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The History of our Public Schools
Wyandotte County, Kansas

1844
2012

 

 

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Eugene Field School

Location:

Eugene Field aka Kealing SchoolOther Names: Renamed "Kealing" in 1926

Building Closed: 1926 as Eugene Field. Renamed Kealing.

Architectural Analysis - Public School Buildings (New/Additions) by Rose and Peterson - 1890-1927

Architectural Blue Prints and/or Plot Plan of School Building

SUMMARY

1900 - The old Fowler property (350 Troup) had been offered as a site for a school in the Second Ward. The board, however, chose a location on the northwest corner of Fourth and Parallel for a two-story four-room brick building.

April 24: Board of Education purchased 65 feet, Lots 11 and 12, Block 2, Fowler Park and Lots 13-17, 130 feet, Block 2, Fowler Park, from D. J. Holland and E. M. Eaton. Contract let to F. A. Thompson for four-room brick on northwest corner of 4th & Parallel. Architect was W. W. Rose and address listed as 2026 N. 4th Street. (Rose and Peterson Architects, 1994)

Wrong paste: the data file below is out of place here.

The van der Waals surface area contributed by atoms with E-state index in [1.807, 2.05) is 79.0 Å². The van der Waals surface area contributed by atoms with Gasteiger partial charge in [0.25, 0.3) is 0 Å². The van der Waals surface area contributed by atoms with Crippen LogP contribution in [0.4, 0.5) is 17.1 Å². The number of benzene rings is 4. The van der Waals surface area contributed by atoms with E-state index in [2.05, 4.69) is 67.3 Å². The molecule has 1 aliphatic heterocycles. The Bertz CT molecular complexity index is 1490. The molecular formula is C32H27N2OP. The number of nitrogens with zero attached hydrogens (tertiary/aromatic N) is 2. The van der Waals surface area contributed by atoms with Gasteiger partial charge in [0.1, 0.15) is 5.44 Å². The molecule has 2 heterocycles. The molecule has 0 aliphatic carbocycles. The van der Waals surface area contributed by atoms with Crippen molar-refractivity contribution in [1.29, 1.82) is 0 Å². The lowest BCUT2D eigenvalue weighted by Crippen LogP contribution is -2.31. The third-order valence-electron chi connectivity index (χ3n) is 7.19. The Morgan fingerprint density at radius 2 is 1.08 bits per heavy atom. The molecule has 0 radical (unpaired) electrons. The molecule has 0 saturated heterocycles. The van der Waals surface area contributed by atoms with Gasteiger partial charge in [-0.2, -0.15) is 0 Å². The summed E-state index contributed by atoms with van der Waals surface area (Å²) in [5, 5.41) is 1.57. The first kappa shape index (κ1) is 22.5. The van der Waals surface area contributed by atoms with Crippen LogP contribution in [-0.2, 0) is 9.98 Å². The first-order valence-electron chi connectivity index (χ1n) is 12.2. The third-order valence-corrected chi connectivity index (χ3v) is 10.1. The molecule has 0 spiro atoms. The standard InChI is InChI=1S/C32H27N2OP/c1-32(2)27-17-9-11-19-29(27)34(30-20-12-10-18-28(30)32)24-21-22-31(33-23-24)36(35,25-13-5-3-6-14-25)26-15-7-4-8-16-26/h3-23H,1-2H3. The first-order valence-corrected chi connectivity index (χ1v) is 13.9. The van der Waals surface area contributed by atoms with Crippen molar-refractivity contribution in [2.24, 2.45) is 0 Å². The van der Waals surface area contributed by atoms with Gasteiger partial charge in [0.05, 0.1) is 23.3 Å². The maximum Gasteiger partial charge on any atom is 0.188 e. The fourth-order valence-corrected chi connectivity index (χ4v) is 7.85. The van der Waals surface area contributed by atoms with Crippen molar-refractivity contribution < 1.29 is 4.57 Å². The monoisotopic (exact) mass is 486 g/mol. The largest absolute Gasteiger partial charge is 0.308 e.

1895-1909 - W. W. Rose, Architect - The remaining schools designed by Rose alone are, for the most part, unrestrained interpretations of Classical styles. This group of structures includes Lowell Elementary (1897-98) and Irving Elementary (1900), two schools of comparable design which incorporate towers into the overall theme; Eugene Field (1900), similar to Lowell and Irving but with minimum articulation; Whittier Elementary (1908), Dunbar Elementary (1908), Hawthorne Elementary (1908-09), and Horace Mann Elementary (1909) which employ Classical detailing to otherwise moderately articulated facades; and Cooper Elementary (1904), which remains the most modest design from this period of Rose's Career.

May 6: To be named Eugene Field in honor of poet.

Eugene Field was an unusual poet. He was one of the few poets who wrote only children's poetry. That is how he got his nickname, The Children's Poet. It all started September 2, 1850, at 634 South Broadway in Saint Louis. That's where and when Eugene Field was born. He had one brother named Roswell, who was one year younger than he, and a sister who died soon after her birth. He and his brother were very close, but very different. Eugene took after their mother, Francis, while Roswell took after their father. Eugene was afraid of the dark while his brother wasn't afraid of anything. Eugene hated studying while Roswell loved it. When the boys were six and five, their mother died. Mr. Field sent them to live with their cousin, Mary French, in Massachusetts until he could take care of them. While living on their cousin's farm, Eugene wrote his first poem. He was nine then, and the poem was about their cousin's dog, Fido. At the age of fifteen, Eugene was shipped off to a small private school in Massachusetts. There were only five boys in the school, and Eugene loved leading the boys in tricks against the master of the school.